Amid offensive, Iraqi Kurds cut Islamic State supply line
SINJAR, Iraq -- Supported by U.S.-led airstrikes, Kurdish Iraqi troops seized part of a highway Thursday that is used as a vital supply line by the Islamic State group, a key initial step in a major offensive to retake the strategic town of Sinjar from the militants.
The town was overrun by the extremists as they rampaged across Iraq in August 2014, leading to the killing, enslavement and flight of thousands of people from the minority Yazidi community. The U.S. later launched an air campaign against the Islamic State militants, also known as ISIL, ISIS and, in Arabic, as Daesh.
Hours into Thursday's operation, the Kurdish Regional Security Council said its forces controlled a section of Highway 47, which passes by Sinjar and indirectly links the militants' two biggest strongholds -- Raqqa in Syria and Mosul in northern Iraq -- as a route for goods, weapons and fighters.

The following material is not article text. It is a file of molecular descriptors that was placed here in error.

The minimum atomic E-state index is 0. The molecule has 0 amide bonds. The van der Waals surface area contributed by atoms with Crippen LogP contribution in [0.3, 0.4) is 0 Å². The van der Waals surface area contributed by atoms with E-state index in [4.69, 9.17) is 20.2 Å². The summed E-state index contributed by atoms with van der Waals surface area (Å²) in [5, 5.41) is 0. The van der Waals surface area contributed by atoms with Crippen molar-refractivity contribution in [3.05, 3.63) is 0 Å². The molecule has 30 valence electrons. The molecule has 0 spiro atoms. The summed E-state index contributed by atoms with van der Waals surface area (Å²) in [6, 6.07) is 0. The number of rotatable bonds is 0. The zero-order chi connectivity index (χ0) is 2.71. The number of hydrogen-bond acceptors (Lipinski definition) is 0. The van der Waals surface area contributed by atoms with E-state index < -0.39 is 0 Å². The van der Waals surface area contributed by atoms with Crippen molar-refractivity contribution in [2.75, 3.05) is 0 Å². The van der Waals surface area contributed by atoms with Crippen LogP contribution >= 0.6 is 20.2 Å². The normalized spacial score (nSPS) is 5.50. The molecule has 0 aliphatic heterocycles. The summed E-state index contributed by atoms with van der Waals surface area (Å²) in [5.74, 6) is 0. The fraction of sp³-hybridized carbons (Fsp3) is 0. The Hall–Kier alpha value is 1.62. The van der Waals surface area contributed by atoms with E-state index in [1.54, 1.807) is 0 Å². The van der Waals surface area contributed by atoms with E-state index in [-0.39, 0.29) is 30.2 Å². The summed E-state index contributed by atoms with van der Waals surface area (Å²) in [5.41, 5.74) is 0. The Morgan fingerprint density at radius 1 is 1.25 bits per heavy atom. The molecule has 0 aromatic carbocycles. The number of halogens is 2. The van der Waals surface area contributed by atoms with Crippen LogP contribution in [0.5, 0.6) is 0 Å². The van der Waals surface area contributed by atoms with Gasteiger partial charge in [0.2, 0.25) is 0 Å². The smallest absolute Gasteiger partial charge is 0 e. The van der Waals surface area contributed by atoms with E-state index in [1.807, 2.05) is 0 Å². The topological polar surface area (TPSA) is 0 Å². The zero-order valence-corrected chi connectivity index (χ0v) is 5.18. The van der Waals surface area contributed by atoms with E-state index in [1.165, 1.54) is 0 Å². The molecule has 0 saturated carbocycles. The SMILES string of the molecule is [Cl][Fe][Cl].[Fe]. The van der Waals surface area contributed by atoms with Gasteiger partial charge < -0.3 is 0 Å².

Coalition-backed Kurdish fighters on both sides of the border are trying to retake sections of that corridor as part of Operation Free Sinjar.
"By controlling Highway 47, which is used by Daesh to transport weapons, fighters, illicit oil and other commodities that fund their operations, the coalition intends to increase pressure ... and isolate their components from each other," a coalition statement said. It said more than 95 miles of territory had been retaken from ISIL.